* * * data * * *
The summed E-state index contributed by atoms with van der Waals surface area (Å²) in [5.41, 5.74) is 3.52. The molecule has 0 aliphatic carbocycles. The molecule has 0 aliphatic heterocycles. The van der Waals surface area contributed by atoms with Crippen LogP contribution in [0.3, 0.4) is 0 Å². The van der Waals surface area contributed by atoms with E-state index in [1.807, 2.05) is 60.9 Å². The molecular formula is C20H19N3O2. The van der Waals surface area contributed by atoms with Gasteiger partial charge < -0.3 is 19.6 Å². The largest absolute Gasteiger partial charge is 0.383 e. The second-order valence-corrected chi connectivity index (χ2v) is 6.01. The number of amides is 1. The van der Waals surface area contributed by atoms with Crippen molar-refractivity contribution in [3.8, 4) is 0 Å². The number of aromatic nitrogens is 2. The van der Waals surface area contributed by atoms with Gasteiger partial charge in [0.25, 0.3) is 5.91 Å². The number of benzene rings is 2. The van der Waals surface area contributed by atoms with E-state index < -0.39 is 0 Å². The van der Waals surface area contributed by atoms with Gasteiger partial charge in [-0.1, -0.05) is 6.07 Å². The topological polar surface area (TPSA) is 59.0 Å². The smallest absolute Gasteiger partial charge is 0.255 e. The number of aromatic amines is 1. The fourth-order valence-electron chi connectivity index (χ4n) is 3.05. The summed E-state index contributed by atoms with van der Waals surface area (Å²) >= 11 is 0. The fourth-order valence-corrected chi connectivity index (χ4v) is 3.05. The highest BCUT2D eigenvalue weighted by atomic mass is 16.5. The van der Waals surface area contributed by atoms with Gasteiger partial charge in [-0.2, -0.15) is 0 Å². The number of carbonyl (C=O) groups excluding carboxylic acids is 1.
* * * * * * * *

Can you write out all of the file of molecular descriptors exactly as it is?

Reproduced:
The summed E-state index contributed by atoms with van der Waals surface area (Å²) in [5.41, 5.74) is 3.52. The molecule has 0 aliphatic carbocycles. The molecule has 0 aliphatic heterocycles. The van der Waals surface area contributed by atoms with Crippen LogP contribution in [0.3, 0.4) is 0 Å². The van der Waals surface area contributed by atoms with E-state index in [1.807, 2.05) is 60.9 Å². The molecular formula is C20H19N3O2. The van der Waals surface area contributed by atoms with Gasteiger partial charge < -0.3 is 19.6 Å². The largest absolute Gasteiger partial charge is 0.383 e. The second-order valence-corrected chi connectivity index (χ2v) is 6.01. The number of amides is 1. The van der Waals surface area contributed by atoms with Crippen molar-refractivity contribution in [3.8, 4) is 0 Å². The number of aromatic nitrogens is 2. The van der Waals surface area contributed by atoms with Gasteiger partial charge in [0.25, 0.3) is 5.91 Å². The number of benzene rings is 2. The van der Waals surface area contributed by atoms with E-state index < -0.39 is 0 Å². The van der Waals surface area contributed by atoms with Gasteiger partial charge in [-0.1, -0.05) is 6.07 Å². The topological polar surface area (TPSA) is 59.0 Å². The smallest absolute Gasteiger partial charge is 0.255 e. The number of aromatic amines is 1. The fourth-order valence-electron chi connectivity index (χ4n) is 3.05. The summed E-state index contributed by atoms with van der Waals surface area (Å²) >= 11 is 0. The fourth-order valence-corrected chi connectivity index (χ4v) is 3.05. The highest BCUT2D eigenvalue weighted by atomic mass is 16.5. The van der Waals surface area contributed by atoms with Gasteiger partial charge in [-0.2, -0.15) is 0 Å². The number of carbonyl (C=O) groups excluding carboxylic acids is 1.